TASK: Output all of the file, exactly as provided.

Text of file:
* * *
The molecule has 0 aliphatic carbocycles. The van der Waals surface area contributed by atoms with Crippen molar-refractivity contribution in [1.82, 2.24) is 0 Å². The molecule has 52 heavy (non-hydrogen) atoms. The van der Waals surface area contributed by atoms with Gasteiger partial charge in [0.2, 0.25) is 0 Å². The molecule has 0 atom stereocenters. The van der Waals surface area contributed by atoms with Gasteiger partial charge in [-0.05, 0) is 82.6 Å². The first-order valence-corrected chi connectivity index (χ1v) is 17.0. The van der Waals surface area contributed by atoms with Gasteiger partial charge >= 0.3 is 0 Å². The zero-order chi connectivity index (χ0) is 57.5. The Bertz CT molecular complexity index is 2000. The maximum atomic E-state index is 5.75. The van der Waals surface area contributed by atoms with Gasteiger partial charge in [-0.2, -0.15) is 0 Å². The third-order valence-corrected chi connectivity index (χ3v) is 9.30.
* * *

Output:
The molecule has 0 aliphatic carbocycles. The van der Waals surface area contributed by atoms with Crippen molar-refractivity contribution in [1.82, 2.24) is 0 Å². The molecule has 52 heavy (non-hydrogen) atoms. The van der Waals surface area contributed by atoms with Gasteiger partial charge in [0.2, 0.25) is 0 Å². The molecule has 0 atom stereocenters. The van der Waals surface area contributed by atoms with Gasteiger partial charge in [-0.05, 0) is 82.6 Å². The first-order valence-corrected chi connectivity index (χ1v) is 17.0. The van der Waals surface area contributed by atoms with Gasteiger partial charge >= 0.3 is 0 Å². The zero-order chi connectivity index (χ0) is 57.5. The Bertz CT molecular complexity index is 2000. The maximum atomic E-state index is 5.75. The van der Waals surface area contributed by atoms with Gasteiger partial charge in [-0.2, -0.15) is 0 Å². The third-order valence-corrected chi connectivity index (χ3v) is 9.30.